After the carved leaves project, I tackled the ferny leaves project, which I chose specifically because I'm a little less comfortable with canes and wire-work. I wanted to see if I could follow her instructions on something I needed more help with. The leaf instructions could have used a little more detail: "Rip the resulting sheet of clay in half. Stack the halves, rip this again and stack again." Which direction should I stack them? Does it matter? (My previous experience with Christi tells me that it probably doesn't, but a beginner might be a little more worried, and there are no pictures to give extra hints.) And she tells us to wrap the cane with a thin sheet of clay, a technique which might not be self-explanatory for a beginner. (She steps out this technique later in the book (p. 65), so just a cross-reference here would have done the trick.) I did feel like she gave me all the instructions I needed to get through the part I was worried about, the wire-working part. I was pleased enough with my results, even though they were a tad sloppy.

Ferny Leaves from Christi Friesen's Flourish / Flora book

Overall, I'd say the instructions that are missing from the back of the book, plus the not-quite-step-by-step photos and instructions on many projects may make this book a tad difficult for a polymer clay first-timer. But I think it has plenty of projects, techniques, and wonderful inspiration for everyone else. This, like that first Christi Friesen book I reviewed long ago, is a book I want to have on my shelf for future reference and inspiration.


  • Title: Flourish: Projects, Techniques, and Creative Nudgings for Polymer Clay and Mixed Media: Book One: Flora: Leaf, Flower and Plant Designs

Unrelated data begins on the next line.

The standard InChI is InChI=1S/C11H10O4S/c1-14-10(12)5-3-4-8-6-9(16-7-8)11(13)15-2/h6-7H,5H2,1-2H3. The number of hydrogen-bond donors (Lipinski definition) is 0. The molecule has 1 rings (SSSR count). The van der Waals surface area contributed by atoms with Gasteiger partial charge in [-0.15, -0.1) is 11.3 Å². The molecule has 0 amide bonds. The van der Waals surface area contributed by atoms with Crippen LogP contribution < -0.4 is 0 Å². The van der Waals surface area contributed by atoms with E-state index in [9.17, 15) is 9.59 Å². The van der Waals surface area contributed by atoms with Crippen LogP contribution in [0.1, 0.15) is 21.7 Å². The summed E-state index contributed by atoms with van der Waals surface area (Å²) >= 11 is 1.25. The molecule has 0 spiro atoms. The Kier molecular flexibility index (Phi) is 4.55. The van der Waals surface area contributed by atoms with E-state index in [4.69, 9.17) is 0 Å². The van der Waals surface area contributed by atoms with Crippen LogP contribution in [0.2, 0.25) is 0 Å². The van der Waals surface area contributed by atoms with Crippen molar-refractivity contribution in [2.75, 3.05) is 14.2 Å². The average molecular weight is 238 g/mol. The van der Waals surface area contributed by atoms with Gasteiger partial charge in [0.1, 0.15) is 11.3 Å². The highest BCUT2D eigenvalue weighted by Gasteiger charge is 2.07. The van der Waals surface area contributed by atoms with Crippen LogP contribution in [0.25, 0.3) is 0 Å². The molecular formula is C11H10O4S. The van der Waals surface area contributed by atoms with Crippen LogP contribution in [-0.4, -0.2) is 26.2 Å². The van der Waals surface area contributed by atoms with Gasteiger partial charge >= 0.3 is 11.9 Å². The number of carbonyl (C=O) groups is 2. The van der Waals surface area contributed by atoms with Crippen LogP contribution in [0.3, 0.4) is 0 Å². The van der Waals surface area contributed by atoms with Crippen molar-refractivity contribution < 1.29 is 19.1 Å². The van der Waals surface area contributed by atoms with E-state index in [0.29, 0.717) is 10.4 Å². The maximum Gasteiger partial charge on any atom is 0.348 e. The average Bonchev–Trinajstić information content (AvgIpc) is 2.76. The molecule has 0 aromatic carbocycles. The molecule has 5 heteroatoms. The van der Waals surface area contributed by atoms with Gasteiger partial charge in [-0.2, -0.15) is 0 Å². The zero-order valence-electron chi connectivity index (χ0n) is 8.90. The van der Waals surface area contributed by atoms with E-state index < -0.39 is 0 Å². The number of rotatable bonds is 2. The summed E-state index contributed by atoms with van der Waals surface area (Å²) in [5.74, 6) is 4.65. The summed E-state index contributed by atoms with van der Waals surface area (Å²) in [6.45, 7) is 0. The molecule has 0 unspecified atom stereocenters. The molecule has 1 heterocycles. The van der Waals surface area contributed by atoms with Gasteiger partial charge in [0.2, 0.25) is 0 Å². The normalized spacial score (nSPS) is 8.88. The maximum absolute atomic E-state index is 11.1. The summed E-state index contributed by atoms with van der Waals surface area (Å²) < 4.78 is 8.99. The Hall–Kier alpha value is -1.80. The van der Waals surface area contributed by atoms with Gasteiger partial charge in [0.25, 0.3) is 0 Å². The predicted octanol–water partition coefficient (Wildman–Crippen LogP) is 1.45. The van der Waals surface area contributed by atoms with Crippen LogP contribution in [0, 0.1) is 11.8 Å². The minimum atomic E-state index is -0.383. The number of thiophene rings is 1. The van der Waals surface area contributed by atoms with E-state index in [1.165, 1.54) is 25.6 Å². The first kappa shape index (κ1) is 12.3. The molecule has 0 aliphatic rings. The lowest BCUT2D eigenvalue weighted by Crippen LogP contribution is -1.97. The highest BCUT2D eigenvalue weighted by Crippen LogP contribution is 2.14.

• Price: $16.35 + shipping
  • Pros:
    • The "artist sketchbook" approach is useful for artists learning to go from raw inspiration to finished project.
    • The different leaf and flower instructions make this a handy reference book for any polymer clay library.
    • The wide variety of techniques means there's something in there for just about everyone.
    • This book is the next best thing to actually taking a Christi Friesen class. It's filled with the same kind of fun and inspiration.
  • Cons:
    • The Back O' the Book section is missing a fair bit of the info that was supposed to be there.
    • Some photos are unclear or too small to show the details referenced in the text.
    • Polyclay beginners may find themselves a little lost without true step-by-step instructions/photos (and without that missing Back O' the Book stuff).
  • Who It's Good For:
    • Christi Friesen fans, obviously.
    • Just about any clayer who already has the basics down will enjoy it thoroughly. Even advanced clayers will likely learn a new trick or two!
Reviewed Materials Source Disclaimer: I purchased this book. No compensation was received for my review. I always strive to be as honest and as unbiased as possible, but your results with the product may vary.

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CraftyGoat's Notes is all about sharing polymer clay tips & tricks that have worked for me. (And even a few that haven't!)